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Diamond holds meeting to discuss next steps for recovery

Published: Thursday, Nov. 21, 2013 7:57 a.m. CST • Updated: Thursday, Nov. 21, 2013 8:30 a.m. CST
(By Christina Chapman-Van Yperen
Diamond Estates residents Jody McCullough receives good news from her family that photos lost in Sunday's tornado were found and brought to a community meeting held Wednesday morning at Diamond Banquet Hall.
(By Christina Chapman-Van Yperen
Jason and Mari Eaton show off their less than week old daugther Aria during the community meeting held Wednesday morning for those affected by the tornado. Diamond Mayor Terry Kernc called her the "tornado baby." Aria's first day home was the day of the tornado, which destroyed her home.

DIAMOND – As Emily McCullough looked over a table full of items found among the tornado debris, she didn’t expect to find anything that belonged to her family.

But then she picked up an old black and white photo and looked closer at it.

And she did this with another, and another. Soon she had more than a dozen photos.

“This is all my family, I’m actually shocked,” she said as she made a pile of pictures. “This is my aunt, my grandma, my mother when she was a kid, me and my brother when we were kids. This one is my great aunt that just passed.”

The McCullough family lives in Diamond Estates subdivision, one of the hardest hit areas by an EF2 tornado that ripped through Diamond and Coal City early Sunday afternoon. Their home was two stories, but is only one story now.

The tornado damaged about 220 homes and more than 75 are considered majorly damaged, Diamond Mayor Terry Kernc previously said. It injured four people, but no deaths.

The village held a meeting Wednesday morning at Diamond Banquet Hall for area residents to get information on what to do next for their recovery. More than 20 organizations, businesses and government agencies were on hand from 8 a.m. to noon to talk with families, help fill out paperwork and pass on information.

While McCullough’s mother, Jody, sat with an agency for help, she wandered over to a table along a wall that displayed photos, papers, clothing and other personal belongings found.

“I was not expecting to at all,” McCullough said. “I was just going to come over and look, but I was not expecting to find this much.

“I can’t wait to show her. The first thing we did after was go around the house to see if there were any pictures and memories [left],” she said.

The residents who arrived to the community meeting early received a presentation that ran down every resource present and what they could provide. From grants and low-interest loans, to counseling and building inspection details, people could sit down one on one with all represented.

“We want to assure you that everyone in here today, along with lots of others, are here to help you,” Kernc said to the crowd.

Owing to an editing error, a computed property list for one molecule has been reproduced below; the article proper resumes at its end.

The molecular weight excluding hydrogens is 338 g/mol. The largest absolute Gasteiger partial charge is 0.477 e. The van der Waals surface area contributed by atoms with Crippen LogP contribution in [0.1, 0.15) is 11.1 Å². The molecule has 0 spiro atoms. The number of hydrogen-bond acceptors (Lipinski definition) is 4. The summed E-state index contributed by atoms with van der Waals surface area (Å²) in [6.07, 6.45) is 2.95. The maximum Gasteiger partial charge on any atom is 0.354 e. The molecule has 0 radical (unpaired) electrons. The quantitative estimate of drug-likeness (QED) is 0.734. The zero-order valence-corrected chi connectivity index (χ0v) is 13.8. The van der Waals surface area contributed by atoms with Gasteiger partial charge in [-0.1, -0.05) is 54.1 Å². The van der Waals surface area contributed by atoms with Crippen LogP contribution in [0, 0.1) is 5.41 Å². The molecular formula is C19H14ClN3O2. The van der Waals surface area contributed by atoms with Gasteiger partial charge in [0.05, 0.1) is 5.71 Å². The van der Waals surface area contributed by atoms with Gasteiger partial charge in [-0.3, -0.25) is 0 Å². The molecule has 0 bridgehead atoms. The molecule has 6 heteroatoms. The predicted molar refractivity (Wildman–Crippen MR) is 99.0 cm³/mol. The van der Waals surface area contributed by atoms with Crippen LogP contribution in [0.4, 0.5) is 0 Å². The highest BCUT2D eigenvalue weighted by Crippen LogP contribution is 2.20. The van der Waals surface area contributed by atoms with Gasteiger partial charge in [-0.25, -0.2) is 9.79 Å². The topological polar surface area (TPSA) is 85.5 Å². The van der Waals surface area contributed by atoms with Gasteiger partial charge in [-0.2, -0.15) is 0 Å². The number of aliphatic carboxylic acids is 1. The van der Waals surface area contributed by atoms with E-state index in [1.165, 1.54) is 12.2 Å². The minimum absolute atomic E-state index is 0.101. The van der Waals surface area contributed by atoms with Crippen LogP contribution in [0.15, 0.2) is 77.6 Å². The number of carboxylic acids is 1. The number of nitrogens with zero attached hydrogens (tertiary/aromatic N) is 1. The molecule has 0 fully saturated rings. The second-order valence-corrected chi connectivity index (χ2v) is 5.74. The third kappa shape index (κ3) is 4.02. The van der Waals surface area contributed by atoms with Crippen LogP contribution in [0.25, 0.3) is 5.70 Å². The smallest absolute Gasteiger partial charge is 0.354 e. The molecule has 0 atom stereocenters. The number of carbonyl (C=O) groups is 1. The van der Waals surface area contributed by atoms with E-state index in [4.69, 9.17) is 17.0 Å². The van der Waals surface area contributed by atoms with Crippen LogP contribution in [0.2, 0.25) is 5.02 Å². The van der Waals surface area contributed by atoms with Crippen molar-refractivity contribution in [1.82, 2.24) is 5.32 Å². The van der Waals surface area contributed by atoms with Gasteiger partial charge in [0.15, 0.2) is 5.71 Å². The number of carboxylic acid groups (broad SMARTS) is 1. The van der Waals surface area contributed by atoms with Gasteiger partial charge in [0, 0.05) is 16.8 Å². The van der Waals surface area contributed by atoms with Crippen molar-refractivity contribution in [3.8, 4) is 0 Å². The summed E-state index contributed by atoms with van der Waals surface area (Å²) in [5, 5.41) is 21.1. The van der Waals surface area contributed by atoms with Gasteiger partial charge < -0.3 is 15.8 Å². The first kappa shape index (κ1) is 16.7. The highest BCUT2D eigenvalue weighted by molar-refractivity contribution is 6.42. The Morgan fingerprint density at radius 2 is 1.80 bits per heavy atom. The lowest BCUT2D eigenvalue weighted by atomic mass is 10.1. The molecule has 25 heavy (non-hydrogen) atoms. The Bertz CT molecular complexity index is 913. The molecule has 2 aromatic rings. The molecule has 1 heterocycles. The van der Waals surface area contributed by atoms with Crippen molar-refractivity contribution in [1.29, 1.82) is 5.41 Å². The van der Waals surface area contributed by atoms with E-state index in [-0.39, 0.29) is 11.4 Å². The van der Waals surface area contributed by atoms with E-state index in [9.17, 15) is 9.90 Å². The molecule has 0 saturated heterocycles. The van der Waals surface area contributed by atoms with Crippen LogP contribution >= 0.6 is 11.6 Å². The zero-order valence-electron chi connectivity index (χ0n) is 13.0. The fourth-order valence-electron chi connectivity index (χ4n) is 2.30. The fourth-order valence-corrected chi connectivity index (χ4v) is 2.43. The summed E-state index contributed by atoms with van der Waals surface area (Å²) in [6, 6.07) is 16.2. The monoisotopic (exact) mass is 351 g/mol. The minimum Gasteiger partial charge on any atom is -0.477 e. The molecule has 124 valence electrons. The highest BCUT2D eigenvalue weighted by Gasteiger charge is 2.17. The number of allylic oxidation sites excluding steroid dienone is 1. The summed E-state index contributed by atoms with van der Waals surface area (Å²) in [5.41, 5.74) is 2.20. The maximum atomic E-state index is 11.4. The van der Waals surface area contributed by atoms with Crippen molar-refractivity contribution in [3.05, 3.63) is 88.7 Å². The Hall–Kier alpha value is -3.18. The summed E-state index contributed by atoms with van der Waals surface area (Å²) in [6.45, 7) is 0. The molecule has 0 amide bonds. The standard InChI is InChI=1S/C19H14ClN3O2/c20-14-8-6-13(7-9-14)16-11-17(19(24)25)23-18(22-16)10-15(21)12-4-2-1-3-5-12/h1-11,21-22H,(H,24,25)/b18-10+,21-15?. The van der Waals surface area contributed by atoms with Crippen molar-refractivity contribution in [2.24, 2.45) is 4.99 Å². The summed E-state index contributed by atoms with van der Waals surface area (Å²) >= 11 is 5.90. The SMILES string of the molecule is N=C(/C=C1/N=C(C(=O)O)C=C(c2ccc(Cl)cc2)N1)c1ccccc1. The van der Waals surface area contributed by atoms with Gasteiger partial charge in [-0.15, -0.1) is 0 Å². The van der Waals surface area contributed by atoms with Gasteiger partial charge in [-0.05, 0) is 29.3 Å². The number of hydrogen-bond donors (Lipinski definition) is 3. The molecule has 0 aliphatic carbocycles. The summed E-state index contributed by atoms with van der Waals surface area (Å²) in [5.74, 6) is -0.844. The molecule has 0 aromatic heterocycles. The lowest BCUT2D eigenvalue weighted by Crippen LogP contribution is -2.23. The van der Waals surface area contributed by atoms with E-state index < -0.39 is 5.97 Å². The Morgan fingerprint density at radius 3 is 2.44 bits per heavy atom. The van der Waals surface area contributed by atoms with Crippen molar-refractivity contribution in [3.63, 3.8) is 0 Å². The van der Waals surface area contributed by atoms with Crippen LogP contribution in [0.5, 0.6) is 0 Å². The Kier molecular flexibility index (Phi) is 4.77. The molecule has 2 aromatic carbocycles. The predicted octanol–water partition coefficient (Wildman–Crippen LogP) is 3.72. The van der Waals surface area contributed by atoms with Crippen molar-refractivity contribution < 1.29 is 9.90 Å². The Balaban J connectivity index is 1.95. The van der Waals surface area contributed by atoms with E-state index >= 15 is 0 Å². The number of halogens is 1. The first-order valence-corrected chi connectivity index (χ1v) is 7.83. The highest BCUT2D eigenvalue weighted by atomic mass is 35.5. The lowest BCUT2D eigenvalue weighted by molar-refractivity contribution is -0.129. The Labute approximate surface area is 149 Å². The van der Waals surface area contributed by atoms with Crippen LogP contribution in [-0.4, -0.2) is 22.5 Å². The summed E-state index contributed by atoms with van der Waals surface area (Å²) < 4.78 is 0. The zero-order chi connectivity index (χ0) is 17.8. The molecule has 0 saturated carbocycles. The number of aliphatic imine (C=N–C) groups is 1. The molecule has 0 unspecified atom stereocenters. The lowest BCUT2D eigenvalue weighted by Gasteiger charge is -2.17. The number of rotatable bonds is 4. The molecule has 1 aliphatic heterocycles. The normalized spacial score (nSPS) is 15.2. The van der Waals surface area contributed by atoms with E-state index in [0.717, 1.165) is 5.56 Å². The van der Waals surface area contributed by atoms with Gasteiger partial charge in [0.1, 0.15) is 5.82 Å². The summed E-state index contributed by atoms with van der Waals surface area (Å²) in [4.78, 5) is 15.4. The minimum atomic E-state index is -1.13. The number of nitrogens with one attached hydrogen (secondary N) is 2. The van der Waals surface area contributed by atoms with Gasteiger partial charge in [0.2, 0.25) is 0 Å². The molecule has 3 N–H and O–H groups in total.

She warned those present that it will take at least a year for people to get back to normal.

State Sen. Sue Rezin, R-Morris, said the Federal Emergency Management Agency would be in the area Thursday to do assessments to see if the area is eligible for federal funds, but she said this would take time and encouraged residents to move forward with their insurance companies.

People looking for financial assistance were able to apply on site for low-interest loans with Centrue Bank of Coal City and apply for mini-grants provided through funds from Operation St. Nick, the Community Foundation of Grundy County, We Care of Grundy County and United Way of Grundy County.

Because of additional donations – including an anonymous $5,000 donation given Tuesday and funds from Kendall-Grundy Community Action – the organizations have $85,000 to give out in mini-grants, said Joe Schmitz, founder and president of St. Nick.

From Tuesday and Wednesday the organizations received 75 applications, said Denise Gaska, executive director of We Care.

Ray Semplinski, chief building official for Will County, explained that building inspectors would be coming around to see what houses are still liveable and what ones need to be marked as uninhabitable.

“We will be in your neighborhood and we will ask you questions if you are there,” he said.

If your house is posted with a sign that says “Do not occupy,” that does not mean you cannot go inside to retrieve your items, but you cannot stay there and should spend as little time as you can inside, he said.

“Sixty-eight hours ago we were strangers and now we are in this together,” Semplinski said.

Breakfast was provided for residents and volunteers who attended, and Kernc told everyone to take food home to their families. Supplies also were stocked up at the banquet hall, from rakes to construction-size garbage bags.

Coal City Community Unit 1 School District representatives also were on hand to answer questions for parents on all services, including transportation for students who will live at a new address temporarily.

Superintendent Kent Bugg encouraged the parents to bring their children back to school.

“Kids need normalcy, kids need schedules ... and I promise we will take good care of them,” he said.

School was canceled Monday because of transportation issues with the local bus barn being destroyed, but was back in session Tuesday. The majority of kids who have returned to school already are doing great, he said, and those few that are struggling because of the storm are talking with school counselors.

About 60 residents attended the meeting and for those who could not attend, the information will be posted on the village of Diamond website,

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